פ’ תצוה – זכור תשע”ז
Volume 17, Issue 8
INSIGHTS from the SEDRA
Insights from the Sedra is a project of the Scholar’s Kollel of Great Neck. It aims to provide several questions and answers about the Sedra, culled from various commentaries, including the following: Baal Haturim, Darash Moshe, Vedebarta Bam by Rabbi Moshe Bogomilsky, Torah Treasures by Dov Furer, Wellsprings of Torah by Alexander Friedman, and Kol Dodi by Rabbi Dovid Feinstein, Great Torah Lights by Rabbi Yitzchak Meir Goodman, Something To Say by Dov Wasserman, The Vilna Gaon, and Growth Through Torah by Zelig Pliskin.
להעלות נר תמיד
“To kindle the lamp continually…” (27:20)
The Imrei Emes once asked R’ Chaim Brisker the following question: Midrash Tanchuma (Tetzaveh 3) says that the Menorah in the Temple was lit from Rosh Hashana until the next Rosh Hashana. It always remained lit, and would not be extinguished until the following year. However, we see from this week’s parsha that there is a mitzvah to light the Menorah daily. How could this halacha be observed if the Menorah would never be extinguished?
R’ Chaim Brisker answered based on a ruling of the Rambam, that a person who adds oil to an existing light on Shabbos is liable for transgressing the prohibition of making a fire on Shabbos. We see from this halacha that once can effect a “lighting” by adding even a little oil to a pre-existing flame. This is precisely what transpired in the Mishkan and Temple. Every day, a small amount of oil was added to the light that was already burning. According to the halacha, this would still qualify as a lighting and fulfill the mitzvah.
The ethical take-away from this exchange is that one can affect a “lighting” by adding a little oil to a pre-existing flame. In other words, even if we ourselves aren’t able to do heroic, enormous acts of Torah and mitzvot, and even if we add a little mitzvah light to a pre-existing, large flame, it is still deemed precious to Hashem. (Short & Sweet)
ויקחו אליך שמן זית זך כתית למאור להעלת נר תמיד
“They should take for you pure olive oil, pressed for illumination, to kindle the lamp continually.” (27:20)
QUESTION: It would have been sufficient to just say “They should take for you pure olive oil for the light,” why the words “katit” and “leha’alot neir tamid”?
ANSWER: The first Beit Hamikdash lasted 410 years, and the second lasted 420 years. During the entire 830 years the menorah was kindled every day. We all hope to merit speedily the third Beit Hamikdash, which will last forever. The elaboration in the pasuk is a remez – hint – to this. The word “katit” (כתית) – “beaten” – has in it the letters “כ” and “ת”, which equal 420, and the letters “י” and “ת”, which equal 410. The oil should be “כתית” – for 830 years of lighting the menorah. Afterwards, will be “leha’alot neir tamid” – the third Beit Hamikdash – in which the candles will be lit forever. (Ba’al Haturim)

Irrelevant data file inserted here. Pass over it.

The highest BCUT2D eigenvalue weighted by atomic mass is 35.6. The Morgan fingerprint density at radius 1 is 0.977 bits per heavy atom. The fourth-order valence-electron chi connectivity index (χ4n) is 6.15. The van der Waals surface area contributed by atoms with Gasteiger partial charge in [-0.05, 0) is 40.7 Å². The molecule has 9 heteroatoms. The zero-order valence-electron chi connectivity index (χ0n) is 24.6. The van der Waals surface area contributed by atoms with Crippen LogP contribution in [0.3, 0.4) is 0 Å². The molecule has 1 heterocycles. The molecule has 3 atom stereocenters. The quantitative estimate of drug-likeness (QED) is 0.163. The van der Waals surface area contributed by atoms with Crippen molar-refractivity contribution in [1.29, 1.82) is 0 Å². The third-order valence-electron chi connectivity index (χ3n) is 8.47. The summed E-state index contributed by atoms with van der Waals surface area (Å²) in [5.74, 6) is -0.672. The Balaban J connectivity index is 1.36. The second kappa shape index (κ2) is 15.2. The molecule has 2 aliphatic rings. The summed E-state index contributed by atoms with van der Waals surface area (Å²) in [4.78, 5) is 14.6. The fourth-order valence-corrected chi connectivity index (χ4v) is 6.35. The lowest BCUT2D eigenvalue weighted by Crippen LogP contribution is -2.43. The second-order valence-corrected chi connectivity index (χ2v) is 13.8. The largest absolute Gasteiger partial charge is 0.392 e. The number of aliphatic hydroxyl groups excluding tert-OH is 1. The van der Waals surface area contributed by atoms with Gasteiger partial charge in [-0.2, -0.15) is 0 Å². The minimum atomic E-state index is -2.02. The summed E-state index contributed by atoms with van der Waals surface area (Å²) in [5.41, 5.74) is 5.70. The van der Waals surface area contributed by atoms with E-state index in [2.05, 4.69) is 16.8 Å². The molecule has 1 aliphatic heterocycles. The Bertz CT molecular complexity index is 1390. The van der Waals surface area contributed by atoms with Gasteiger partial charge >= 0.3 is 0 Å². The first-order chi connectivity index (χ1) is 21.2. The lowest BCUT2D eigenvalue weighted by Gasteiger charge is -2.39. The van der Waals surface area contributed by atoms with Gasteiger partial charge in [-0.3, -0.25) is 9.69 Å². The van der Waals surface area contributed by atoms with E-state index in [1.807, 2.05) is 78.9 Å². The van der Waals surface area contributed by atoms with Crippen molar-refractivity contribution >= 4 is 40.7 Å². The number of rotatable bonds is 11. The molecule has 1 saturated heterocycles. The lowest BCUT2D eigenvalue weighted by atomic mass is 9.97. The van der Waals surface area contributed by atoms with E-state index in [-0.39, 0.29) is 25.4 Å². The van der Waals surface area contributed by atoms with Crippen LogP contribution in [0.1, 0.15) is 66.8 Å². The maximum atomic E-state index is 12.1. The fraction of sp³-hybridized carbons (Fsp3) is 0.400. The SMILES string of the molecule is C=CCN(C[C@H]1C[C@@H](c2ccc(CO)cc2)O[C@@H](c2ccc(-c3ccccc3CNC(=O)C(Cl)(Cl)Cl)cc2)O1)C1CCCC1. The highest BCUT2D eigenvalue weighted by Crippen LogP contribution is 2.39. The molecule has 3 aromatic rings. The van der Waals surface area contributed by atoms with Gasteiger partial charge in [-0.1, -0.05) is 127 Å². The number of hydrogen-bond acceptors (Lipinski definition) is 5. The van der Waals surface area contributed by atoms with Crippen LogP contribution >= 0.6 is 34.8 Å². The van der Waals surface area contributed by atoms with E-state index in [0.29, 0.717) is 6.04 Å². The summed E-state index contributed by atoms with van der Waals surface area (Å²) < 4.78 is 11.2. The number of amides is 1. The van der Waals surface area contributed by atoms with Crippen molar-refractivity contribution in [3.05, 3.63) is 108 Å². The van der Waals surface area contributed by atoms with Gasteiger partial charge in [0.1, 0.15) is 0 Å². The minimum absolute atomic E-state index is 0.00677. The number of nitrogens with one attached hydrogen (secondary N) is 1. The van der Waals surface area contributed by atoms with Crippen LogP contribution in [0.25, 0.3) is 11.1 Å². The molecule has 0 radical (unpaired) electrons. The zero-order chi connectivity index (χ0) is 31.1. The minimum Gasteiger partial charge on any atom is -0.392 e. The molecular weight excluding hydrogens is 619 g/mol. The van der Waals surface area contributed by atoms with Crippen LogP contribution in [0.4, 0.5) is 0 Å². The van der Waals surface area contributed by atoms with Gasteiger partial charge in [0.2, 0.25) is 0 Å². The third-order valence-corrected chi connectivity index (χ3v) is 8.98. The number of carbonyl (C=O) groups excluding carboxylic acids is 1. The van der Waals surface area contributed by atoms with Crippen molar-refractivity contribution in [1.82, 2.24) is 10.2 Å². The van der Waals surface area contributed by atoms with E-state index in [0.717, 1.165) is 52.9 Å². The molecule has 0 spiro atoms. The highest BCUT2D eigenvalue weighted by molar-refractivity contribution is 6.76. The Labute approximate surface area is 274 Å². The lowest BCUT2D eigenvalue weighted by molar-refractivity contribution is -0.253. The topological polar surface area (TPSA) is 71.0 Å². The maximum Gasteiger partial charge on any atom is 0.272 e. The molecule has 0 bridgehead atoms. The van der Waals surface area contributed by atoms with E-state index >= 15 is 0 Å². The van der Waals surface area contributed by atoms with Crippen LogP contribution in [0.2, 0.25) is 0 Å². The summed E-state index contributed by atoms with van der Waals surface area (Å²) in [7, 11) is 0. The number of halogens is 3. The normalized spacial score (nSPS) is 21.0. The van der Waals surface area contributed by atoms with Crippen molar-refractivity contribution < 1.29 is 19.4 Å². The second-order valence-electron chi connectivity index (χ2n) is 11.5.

ועשית מזבח מקטר קטרת
“You must make an altar for burning incense…” (30:1)
One reason why the passage about the Inner Altar is placed at the very end of all the discussions pertaining to the Mishkan and all that was in it, is in order to indicate that the Inner Altar has a unique status, above and beyond all of the other furnishings of the Mishkan.
What was different about the Inner Altar was that every other ritual that was performed in the Mishkan had spectators. When the incense burned on the Inner Altar, however, there was no one present – only the priest burning it and G-d Himself. Furthermore, we are taught that it was specifically this private service that caused the Divine Presence to be most felt in the Mishkan.
This lesson of the incense is very relevant in our modern and loud world. The ultimate in holy living, and especially in areas of kindness and charity, is when no one is present, when we exhibit generosity without publicity, purely because it is the right thing to do. (Likutei Sichot)
ויהי בימי…ותען אסתר…לכל זרעו
“And it was in the days…so Esther answered…all his descendents” (Esther 1:1, 5:7, 10:3)
QUESTION: The Megillah contains a total of 167 verses. The middle verse is the one beginning “Vata’an Esther – and Esther answered” (5:7). Thus, at the beginning, end and midpoint of the Megillah is a vav. What is the significance of this?
ANSWER: The letter “ו” (vav) can be spelled fully in three ways:
1) “ואו”, which has the numerical value of 13, the same numerical value as that of the word אחד – one. Thus, the letter vav represents Hashem, who is truly the only One.
2) “ויו”, which has the numerical value of 22 and thus represents the Torah, which is written with the 22 letters of the aleph-beit.
3) “וו”, having the numerical value of 12, and thus represents the Jewish people, who consist of 12 tribes. (Vedebarta Bam)
ודבר שלום לכל זרעו…ויהי בימי
“Concerned for the welfare of all of his descendents…And it was in the days…” (Esther 10:3, 1:1)
QUESTION: Torah is never ending, and the end and the beginning are linked together. What is the connection between the last and first words of the Megillah?
ANSWER: The first word ויהי (Vayehi) has the numerical value of 31, and the last word זרעו (zaro) has the numerical value of 283. Together, the two words equal 314, which is the numerical value of מרדכי היהודי (Mordechai HaYehudi). The first and last words are an indication that the Megillah was written by Mordechai from beginning to end. (Nachal Eshkol)
This week’s Divrei Torah are sponsored by Rochelle & Leo Goldberg, Michael & Lauren Zuckerman and Shellie & Steve Zuckerman in memory of Howard Zuckerman, Tzvi Yaakov ben Pesach Yehudah z”l. For future sponsorship opportunities please call Steve Zuckerman at 516 652 5266 or email email@example.com or Rabbi Lichter at firstname.lastname@example.org. Sponsorships in memory of or in honor of someone are $50.00 per issue.